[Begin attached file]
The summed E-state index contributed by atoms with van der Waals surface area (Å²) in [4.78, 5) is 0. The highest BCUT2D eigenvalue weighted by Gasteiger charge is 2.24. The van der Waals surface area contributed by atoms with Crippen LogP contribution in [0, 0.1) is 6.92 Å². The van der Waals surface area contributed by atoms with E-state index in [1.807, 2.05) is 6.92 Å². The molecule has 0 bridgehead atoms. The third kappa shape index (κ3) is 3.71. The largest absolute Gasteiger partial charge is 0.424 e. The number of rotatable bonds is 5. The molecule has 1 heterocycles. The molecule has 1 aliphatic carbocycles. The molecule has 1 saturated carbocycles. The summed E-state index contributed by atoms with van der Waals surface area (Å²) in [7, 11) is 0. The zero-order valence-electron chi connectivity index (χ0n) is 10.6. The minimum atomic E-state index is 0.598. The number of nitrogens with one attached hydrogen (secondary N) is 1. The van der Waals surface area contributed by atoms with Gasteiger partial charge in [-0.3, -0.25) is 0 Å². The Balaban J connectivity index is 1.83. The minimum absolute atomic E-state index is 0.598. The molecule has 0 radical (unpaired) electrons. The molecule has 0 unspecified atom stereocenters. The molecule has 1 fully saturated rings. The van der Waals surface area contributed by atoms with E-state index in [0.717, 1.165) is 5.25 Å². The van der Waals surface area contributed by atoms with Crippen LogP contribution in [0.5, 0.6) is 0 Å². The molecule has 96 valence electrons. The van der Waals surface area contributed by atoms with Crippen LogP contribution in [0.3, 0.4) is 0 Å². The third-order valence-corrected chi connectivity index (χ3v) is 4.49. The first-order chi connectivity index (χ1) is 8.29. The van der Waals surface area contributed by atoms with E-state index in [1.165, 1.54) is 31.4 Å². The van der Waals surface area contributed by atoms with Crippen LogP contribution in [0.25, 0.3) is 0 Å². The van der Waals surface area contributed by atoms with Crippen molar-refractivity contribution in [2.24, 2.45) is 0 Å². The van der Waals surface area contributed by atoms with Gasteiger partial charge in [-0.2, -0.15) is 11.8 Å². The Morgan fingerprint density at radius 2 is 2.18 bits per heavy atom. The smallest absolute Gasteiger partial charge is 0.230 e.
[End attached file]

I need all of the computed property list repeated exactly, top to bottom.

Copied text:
The summed E-state index contributed by atoms with van der Waals surface area (Å²) in [4.78, 5) is 0. The highest BCUT2D eigenvalue weighted by Gasteiger charge is 2.24. The van der Waals surface area contributed by atoms with Crippen LogP contribution in [0, 0.1) is 6.92 Å². The van der Waals surface area contributed by atoms with E-state index in [1.807, 2.05) is 6.92 Å². The molecule has 0 bridgehead atoms. The third kappa shape index (κ3) is 3.71. The largest absolute Gasteiger partial charge is 0.424 e. The number of rotatable bonds is 5. The molecule has 1 heterocycles. The molecule has 1 aliphatic carbocycles. The molecule has 1 saturated carbocycles. The summed E-state index contributed by atoms with van der Waals surface area (Å²) in [7, 11) is 0. The zero-order valence-electron chi connectivity index (χ0n) is 10.6. The minimum atomic E-state index is 0.598. The number of nitrogens with one attached hydrogen (secondary N) is 1. The van der Waals surface area contributed by atoms with Gasteiger partial charge in [-0.3, -0.25) is 0 Å². The Balaban J connectivity index is 1.83. The minimum absolute atomic E-state index is 0.598. The molecule has 0 radical (unpaired) electrons. The molecule has 0 unspecified atom stereocenters. The molecule has 1 fully saturated rings. The van der Waals surface area contributed by atoms with E-state index in [0.717, 1.165) is 5.25 Å². The van der Waals surface area contributed by atoms with Crippen LogP contribution in [0.5, 0.6) is 0 Å². The molecule has 96 valence electrons. The van der Waals surface area contributed by atoms with Crippen LogP contribution in [0.3, 0.4) is 0 Å². The third-order valence-corrected chi connectivity index (χ3v) is 4.49. The first-order chi connectivity index (χ1) is 8.29. The van der Waals surface area contributed by atoms with E-state index in [1.165, 1.54) is 31.4 Å². The van der Waals surface area contributed by atoms with Crippen LogP contribution in [0.25, 0.3) is 0 Å². The van der Waals surface area contributed by atoms with Crippen molar-refractivity contribution in [2.24, 2.45) is 0 Å². The van der Waals surface area contributed by atoms with Gasteiger partial charge in [-0.2, -0.15) is 11.8 Å². The Morgan fingerprint density at radius 2 is 2.18 bits per heavy atom. The smallest absolute Gasteiger partial charge is 0.230 e.